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RPC with Protocol Buffers

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14 Mar 2019CPOL
RPC with protocol buffers

Just when I thought I covered the topic of RPC in C++ with Thrift, I came across a new and very promising RPC framework: Google’s gRPC. The more I read about it, the more I like it: just like Thrift, it supports many programming languages and internally uses Protocol Buffers to encode messages. So I decided to give it a try and see how easily I could create a simple client and serve programs…

Just like with Thrift, the first step is to define your RPC service. Here’s my definition of a simple service with one RPC method which accepts an input parameter and provides a return value:

syntax = "proto3";

message Input
{
	string input_msg = 1;
}

message Output
{
	string output_msg = 1;
}

service gRPCService
{
	rpc hello(Input) returns (Output) {}
}

I saved it as grpc_service.proto and now was the time to generate the client and server stubs. Unlike Thrift, this is a two step process:

  1. You must generate the protocol buffer files, and
  2. generate the gRPC client/server stubs.

Both actions are done with protoc compiler and a custom plugin that comes with gRPC.

gRPC code generation steps:

protoc -I . –cpp_out=. grpc_service.proto
protoc -I . –grpc_out=. –plugin=protoc-gen-grpc=/usr/local/bin/grpc_cpp_plugin grpc_service.proto

This will compile our service definition file and produce 4 output files: .h and .cc for protocol buffer messages, and .h and .cc for gRPC client/server stubs.

Alright, that was easy. Let’s see what it takes to implement a gRPC client program… after 15 minutes reading through the documentation, I came up with the following:

#include <iostream>
#include <grpc/grpc.h>
#include <grpc++/channel.h>
#include <grpc++/client_context.h>
#include <grpc++/create_channel.h>
#include <grpc++/security/credentials.h>
#include "grpc_service.grpc.pb.h"

using namespace std;
using namespace grpc;

class gRPCClient
{
public:
	gRPCClient(shared_ptr<Channel> channel)
	: stub(gRPCService::NewStub(channel)) {}

	string hello(const std::string& msg)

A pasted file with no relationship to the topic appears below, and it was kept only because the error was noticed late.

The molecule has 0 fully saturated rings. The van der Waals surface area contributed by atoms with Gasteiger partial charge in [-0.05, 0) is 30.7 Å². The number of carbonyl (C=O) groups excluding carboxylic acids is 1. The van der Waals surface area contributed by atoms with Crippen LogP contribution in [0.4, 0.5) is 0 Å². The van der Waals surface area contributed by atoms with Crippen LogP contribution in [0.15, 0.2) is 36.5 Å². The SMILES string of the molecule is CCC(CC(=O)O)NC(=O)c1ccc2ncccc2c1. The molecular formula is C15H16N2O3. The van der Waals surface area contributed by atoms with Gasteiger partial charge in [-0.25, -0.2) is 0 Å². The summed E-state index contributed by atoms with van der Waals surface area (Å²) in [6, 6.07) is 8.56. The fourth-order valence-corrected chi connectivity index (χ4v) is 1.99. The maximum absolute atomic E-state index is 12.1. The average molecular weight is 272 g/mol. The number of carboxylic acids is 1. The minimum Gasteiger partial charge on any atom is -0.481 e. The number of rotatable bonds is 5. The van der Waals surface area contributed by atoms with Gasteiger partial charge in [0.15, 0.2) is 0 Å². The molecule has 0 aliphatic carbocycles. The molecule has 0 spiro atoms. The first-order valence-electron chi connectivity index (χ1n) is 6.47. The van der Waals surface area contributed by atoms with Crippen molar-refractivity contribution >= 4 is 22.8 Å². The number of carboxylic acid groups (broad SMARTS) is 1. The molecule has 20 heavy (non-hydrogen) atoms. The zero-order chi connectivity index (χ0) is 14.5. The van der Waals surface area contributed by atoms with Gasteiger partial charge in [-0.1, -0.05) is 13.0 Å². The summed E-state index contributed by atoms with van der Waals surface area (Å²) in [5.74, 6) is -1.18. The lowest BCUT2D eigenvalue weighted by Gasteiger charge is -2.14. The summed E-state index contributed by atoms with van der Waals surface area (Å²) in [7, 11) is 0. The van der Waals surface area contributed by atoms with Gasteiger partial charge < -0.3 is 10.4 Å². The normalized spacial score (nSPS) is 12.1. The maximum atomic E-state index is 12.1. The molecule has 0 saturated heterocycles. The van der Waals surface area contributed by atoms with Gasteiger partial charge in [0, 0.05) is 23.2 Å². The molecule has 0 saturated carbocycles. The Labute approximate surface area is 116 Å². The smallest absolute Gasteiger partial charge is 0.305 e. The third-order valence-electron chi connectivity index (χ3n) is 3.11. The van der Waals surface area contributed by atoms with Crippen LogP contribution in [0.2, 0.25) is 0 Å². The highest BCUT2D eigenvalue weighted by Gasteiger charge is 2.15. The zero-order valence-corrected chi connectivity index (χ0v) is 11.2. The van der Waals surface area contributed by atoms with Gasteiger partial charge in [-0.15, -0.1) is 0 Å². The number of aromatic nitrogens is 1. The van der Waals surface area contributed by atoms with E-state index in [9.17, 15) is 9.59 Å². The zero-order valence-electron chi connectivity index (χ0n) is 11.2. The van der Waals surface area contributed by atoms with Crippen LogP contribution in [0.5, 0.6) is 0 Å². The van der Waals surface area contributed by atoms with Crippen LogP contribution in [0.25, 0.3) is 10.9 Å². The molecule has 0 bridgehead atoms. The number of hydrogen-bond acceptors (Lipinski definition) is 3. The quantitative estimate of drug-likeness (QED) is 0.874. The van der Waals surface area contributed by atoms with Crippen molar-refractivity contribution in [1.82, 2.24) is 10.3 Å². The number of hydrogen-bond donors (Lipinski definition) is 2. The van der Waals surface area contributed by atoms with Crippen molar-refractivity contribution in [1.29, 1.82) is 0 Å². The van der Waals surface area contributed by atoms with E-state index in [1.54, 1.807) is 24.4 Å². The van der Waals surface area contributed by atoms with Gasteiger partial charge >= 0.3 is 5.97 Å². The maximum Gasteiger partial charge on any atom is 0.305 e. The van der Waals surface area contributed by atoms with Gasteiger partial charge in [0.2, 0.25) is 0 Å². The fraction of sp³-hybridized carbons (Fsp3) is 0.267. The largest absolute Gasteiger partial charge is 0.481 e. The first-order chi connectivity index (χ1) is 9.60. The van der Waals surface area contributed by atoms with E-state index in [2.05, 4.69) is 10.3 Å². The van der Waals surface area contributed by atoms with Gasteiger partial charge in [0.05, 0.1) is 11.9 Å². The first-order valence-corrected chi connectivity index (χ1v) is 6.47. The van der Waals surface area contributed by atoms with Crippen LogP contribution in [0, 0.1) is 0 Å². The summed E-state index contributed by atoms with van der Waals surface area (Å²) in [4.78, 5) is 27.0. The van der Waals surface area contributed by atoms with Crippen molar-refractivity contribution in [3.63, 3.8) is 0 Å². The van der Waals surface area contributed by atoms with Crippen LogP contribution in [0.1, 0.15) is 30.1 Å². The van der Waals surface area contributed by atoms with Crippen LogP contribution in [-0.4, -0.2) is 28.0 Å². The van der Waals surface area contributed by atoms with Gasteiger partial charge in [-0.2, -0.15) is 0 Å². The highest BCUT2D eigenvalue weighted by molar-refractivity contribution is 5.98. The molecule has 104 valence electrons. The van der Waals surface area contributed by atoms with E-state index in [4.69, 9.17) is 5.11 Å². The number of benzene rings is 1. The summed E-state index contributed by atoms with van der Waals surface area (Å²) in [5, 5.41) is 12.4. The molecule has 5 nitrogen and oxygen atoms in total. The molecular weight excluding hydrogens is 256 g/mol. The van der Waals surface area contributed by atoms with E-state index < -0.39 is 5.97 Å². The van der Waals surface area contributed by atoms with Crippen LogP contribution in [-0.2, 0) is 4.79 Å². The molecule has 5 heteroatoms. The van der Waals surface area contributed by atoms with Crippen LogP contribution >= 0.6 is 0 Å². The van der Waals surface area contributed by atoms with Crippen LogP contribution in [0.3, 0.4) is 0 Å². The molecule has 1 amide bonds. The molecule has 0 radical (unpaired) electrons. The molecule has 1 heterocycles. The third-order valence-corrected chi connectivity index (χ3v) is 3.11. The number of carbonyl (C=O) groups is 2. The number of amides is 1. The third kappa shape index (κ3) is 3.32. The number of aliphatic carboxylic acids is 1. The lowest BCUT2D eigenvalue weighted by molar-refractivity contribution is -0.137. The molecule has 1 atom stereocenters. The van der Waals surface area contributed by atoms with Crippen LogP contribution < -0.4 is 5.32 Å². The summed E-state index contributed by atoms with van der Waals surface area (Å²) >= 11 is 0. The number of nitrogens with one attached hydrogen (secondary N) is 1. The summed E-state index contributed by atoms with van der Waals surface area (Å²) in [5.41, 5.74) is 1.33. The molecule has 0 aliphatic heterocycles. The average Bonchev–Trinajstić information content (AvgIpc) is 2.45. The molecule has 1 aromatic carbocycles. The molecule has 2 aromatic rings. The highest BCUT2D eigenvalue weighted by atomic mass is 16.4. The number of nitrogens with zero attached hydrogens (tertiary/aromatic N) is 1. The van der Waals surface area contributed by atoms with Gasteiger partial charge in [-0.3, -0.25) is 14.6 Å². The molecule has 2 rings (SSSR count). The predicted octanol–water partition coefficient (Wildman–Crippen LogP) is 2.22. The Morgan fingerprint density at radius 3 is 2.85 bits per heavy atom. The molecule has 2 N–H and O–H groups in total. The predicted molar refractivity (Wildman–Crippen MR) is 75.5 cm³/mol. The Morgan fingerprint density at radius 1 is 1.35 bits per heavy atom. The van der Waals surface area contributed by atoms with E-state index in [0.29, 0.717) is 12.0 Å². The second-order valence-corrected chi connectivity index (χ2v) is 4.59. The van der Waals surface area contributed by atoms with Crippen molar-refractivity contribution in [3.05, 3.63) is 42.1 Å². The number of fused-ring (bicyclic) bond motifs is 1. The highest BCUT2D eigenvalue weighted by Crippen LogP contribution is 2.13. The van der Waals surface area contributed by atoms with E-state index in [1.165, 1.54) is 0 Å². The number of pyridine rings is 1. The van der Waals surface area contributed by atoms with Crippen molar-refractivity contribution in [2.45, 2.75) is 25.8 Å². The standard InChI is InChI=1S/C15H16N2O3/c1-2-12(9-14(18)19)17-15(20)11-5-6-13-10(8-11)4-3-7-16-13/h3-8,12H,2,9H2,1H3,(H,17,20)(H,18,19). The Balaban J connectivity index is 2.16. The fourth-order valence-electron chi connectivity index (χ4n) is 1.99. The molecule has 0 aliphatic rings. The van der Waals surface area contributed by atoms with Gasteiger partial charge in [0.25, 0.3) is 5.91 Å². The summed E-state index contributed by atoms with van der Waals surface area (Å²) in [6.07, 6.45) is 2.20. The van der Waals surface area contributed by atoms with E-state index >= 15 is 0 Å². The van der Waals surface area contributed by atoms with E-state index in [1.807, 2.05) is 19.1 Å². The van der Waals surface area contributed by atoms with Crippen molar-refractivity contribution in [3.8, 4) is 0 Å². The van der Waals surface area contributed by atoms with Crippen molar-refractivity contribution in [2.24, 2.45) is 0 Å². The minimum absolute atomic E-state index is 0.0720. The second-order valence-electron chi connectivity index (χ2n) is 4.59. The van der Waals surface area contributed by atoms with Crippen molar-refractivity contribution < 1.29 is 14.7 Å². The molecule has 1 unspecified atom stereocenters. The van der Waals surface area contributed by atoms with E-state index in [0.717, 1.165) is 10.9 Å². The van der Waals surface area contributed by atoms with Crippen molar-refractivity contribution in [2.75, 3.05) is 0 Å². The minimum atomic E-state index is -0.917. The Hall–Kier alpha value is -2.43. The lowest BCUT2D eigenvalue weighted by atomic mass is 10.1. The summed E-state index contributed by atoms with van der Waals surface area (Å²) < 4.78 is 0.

{
		Input input;
		Output output;
		ClientContext context;

		input.set_input_msg(msg);

		Status status = stub->hello(&context, input, &output);
		if (status.ok())
		{
			return output.output_msg();
		}
		else
		{
			cout << status.error_code() << ": " << status.error_message() << endl;
			return "RPC failed";
		}
	}

private:
	unique_ptr<gRPCService::Stub> stub;
};

int main(int argc, char** argv)
{
	gRPCClient client(grpc::CreateChannel("localhost:50051", grpc::InsecureChannelCredentials()));
	string reply = client.hello("gRPC client says hi!");
	cout << "Client received: " << reply << endl;

	return 1;
}

Little more code needed to construct and invoke the RPC method as compared to Thrift, but not too bad. The extra lines are mostly around creating the protocol buffer message objects and setting their properties.

The corresponding gRPC server code is pretty much just as easy to implement as with Thrift. Here’s the simple server that prints out the message it receives and sends back a reply:

#include <iostream>
#include <grpc/grpc.h>
#include <grpc++/server.h>
#include <grpc++/server_builder.h>
#include <grpc++/server_context.h>
#include <grpc++/security/server_credentials.h>
#include "grpc_service.grpc.pb.h"

using namespace std;
using namespace grpc;

class gRPCServiceImpl final : public gRPCService::Service
{
public:
	Status hello(ServerContext* context, const Input* in, Output* out) override
	{
		cout << in->input_msg() << endl;
		out->set_output_msg("gRPC server says hi!");
		return Status::OK;
	}
};

int main(int argc, char** argv)
{
	gRPCServiceImpl service;
	ServerBuilder builder;
	builder.AddListeningPort("0.0.0.0:50051", grpc::InsecureServerCredentials());
	builder.RegisterService(&service);
	unique_ptr<Server> server(builder.BuildAndStart());
	cout << "Server starting..." << endl;
	server->Wait();

	return 1;
}

So there you have it folks! It is very easy to get started with this framework.

As far as which one you should prefer (Thrift vs gRPC), I can’t honestly say. I don’t know enough about them to claim one is better than the other. What I can say is that Thrift is a more mature framework that has been around for longer. You decide. 🙂

P.S. On my Mac, I was able to use Homebrew package manager to install the required headers/libraries/executables for gRPC. My Ubuntu 18.04 Linux has libgrpc available in its online repository. I also verified that Microsoft’s vcpkg has ports available for Windows.

License

This article, along with any associated source code and files, is licensed under The Code Project Open License (CPOL)

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About the Author

Martin Vorbrodt
Software Developer (Senior)
United States United States
No Biography provided

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